Steps to Improve Remote Work Productivity
Technology plays a central role in improving employee productivity and engagement. According to Lakeside’s research, this is the percentage of employees in each industry who believe they would be more productive working from home if they had the right digital experience:
- Insurance: 47%
- Energy and utilities: 45%
- Retail: 44%
- Professional services: 41%
- Financial services: 38%
The report also offers some insights into actions that should be prioritized to increase remote employee productivity:
- Making data easier to access
- Streamlining workflows for employees
- Offering a more responsive IT support
- Having an easier and quicker way to give feedback to the IT team
A key takeaway is that both companies and employees have to gain from prioritizing digital experience. Fortunately, more organizations and their leaders are starting to realize the importance of building better digital workspaces for their teams. According to Lakeside’s The Future of Digital Workplaces report, 90% of executives interviewed said that DEX is a priority post-pandemic, while 72% said that DEX was a medium or lower priority before the pandemic.
Poor digital experience can hinder employees’ ability to get their jobs done. In fact, the relationship between DEX and productivity can be quantified. Lakeside Software’s digital experience management platform — the Digital Experience Cloud, powered by SysTrack — calculates an end-user experience score that serves as a high-level KPI that quantifies the amount of time an end user is able to work without being negatively impacted by technology.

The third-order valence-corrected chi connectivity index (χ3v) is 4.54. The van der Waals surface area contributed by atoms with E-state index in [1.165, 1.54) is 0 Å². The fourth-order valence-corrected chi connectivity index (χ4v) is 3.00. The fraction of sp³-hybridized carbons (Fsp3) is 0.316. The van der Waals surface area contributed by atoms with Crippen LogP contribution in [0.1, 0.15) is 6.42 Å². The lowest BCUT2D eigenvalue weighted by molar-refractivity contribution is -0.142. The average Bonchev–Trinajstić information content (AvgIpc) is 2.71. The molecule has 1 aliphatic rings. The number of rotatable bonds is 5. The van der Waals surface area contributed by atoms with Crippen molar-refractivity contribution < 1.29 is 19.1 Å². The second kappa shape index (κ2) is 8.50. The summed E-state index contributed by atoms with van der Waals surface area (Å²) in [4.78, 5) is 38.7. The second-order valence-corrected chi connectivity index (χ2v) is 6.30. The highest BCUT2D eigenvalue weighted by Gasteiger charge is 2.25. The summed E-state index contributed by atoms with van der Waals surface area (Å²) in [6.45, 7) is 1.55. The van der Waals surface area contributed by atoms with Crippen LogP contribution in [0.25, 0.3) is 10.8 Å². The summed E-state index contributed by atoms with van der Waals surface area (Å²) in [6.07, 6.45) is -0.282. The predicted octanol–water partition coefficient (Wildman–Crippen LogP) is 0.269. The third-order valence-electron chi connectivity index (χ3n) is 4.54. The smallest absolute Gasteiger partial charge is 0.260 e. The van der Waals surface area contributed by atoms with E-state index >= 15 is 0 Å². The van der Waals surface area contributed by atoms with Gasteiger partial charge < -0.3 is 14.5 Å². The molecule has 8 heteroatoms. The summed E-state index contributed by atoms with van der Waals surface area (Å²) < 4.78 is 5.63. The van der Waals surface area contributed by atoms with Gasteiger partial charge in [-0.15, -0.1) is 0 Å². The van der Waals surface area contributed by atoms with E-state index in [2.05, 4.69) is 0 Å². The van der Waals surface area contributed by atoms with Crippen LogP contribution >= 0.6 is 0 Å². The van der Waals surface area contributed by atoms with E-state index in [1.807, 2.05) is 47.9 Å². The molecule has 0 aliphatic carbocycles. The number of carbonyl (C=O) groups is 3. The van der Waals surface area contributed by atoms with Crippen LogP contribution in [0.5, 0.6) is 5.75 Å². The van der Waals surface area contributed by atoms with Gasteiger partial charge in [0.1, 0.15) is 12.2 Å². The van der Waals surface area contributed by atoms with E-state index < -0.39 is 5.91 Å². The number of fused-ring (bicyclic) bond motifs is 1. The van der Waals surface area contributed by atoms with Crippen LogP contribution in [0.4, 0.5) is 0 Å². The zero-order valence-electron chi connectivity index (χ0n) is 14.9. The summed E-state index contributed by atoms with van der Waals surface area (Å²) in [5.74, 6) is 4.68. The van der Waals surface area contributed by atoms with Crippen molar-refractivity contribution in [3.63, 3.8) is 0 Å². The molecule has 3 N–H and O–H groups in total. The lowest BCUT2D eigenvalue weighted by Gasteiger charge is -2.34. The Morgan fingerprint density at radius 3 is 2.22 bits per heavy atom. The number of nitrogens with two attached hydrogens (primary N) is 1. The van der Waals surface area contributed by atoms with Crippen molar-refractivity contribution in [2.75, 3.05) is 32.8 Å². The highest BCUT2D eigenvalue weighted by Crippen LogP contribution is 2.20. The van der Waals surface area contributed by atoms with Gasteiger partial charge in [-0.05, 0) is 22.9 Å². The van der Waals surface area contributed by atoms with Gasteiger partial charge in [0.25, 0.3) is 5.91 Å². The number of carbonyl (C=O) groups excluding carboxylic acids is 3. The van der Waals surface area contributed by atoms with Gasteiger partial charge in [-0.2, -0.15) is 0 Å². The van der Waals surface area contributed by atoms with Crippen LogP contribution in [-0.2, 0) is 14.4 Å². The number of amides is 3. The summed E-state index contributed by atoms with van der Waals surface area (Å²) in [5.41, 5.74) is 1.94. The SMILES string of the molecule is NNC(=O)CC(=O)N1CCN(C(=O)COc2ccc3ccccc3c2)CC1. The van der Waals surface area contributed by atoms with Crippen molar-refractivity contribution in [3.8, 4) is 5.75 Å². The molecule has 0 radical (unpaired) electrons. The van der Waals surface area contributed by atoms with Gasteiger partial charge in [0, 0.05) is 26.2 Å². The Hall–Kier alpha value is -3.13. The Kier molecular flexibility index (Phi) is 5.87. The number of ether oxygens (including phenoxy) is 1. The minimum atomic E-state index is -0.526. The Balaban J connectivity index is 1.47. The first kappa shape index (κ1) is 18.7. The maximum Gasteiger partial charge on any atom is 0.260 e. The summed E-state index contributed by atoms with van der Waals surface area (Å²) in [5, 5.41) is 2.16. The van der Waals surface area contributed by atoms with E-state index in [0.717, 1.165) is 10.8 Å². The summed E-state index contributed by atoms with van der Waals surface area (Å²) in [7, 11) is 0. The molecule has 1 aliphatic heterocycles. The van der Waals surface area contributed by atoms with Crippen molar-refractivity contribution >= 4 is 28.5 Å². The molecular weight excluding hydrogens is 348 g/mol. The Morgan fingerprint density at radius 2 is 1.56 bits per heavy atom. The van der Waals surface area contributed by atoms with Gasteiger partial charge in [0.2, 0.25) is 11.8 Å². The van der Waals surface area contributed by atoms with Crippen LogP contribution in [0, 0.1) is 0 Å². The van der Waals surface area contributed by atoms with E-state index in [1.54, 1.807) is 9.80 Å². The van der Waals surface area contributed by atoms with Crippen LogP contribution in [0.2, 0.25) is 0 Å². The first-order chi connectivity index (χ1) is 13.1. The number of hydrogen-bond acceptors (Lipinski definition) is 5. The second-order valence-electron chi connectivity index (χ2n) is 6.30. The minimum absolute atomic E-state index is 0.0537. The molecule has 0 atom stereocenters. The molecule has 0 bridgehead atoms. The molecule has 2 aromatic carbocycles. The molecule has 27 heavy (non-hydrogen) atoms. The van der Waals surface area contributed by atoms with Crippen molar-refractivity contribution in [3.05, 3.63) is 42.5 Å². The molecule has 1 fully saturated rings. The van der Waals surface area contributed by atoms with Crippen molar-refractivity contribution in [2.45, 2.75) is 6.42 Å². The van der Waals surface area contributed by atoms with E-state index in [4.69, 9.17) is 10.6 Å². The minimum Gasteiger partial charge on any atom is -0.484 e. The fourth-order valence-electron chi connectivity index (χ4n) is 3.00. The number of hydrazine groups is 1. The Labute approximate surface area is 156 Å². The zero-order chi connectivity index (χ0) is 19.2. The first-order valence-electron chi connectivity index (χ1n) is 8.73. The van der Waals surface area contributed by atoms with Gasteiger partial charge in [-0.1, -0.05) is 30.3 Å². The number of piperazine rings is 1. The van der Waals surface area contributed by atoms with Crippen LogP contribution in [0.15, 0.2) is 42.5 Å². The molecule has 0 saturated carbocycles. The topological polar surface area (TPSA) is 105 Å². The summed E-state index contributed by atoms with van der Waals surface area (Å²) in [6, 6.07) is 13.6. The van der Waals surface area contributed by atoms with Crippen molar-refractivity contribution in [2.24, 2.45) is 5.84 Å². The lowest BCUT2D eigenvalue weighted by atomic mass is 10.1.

The Demand for Digital Experience Management Tools
As the nature of work evolves, digital experience management (DEM) — also known as end-user experience management (EUEM) or sometimes digital experience monitoring — is growing in demand. These tools give visibility into the entire IT environment. It does not matter if the employee is working remotely or not. As indicated by Gartner, trends of remote work and digital transformation are pushing the adoption of those technologies.
How Lakeside Helps Solve Remote Work Challenges
Lakeside’s Digital Experience Cloud gathers and analyzes data on everything that may impact end-user experience and business productivity. It enables IT teams to understand the usage and performance of resources in real time as well as track historical trends.
Here are some features of Lakeside’s platform that help organizations make sure their employees have a superior digital experience:
- Endpoint visibility into the entire IT environment
- Responsive IT support
- Real-time mechanisms to provide IT with feedback on user’s experience
- Digital workplace planning
- IT asset optimization
And, of course, Lakeside’s solution can help IT departments better support remote workers. For example, by collecting endpoint data, IT can see which resources are needed to improve the end-user experience. IT can then take proactive measures to ensure that workplace technology is enabling employees to carry out their tasks.
IT is also able to monitor application and device performance. For example, it is possible to identify which users are struggling with slow systems, diagnose the root cause of the problem, and fix it. In addition, intelligent sensors detect IT issues proactively. Those measures reduce the number of help desk tickets — a notorious source of frustration for employees.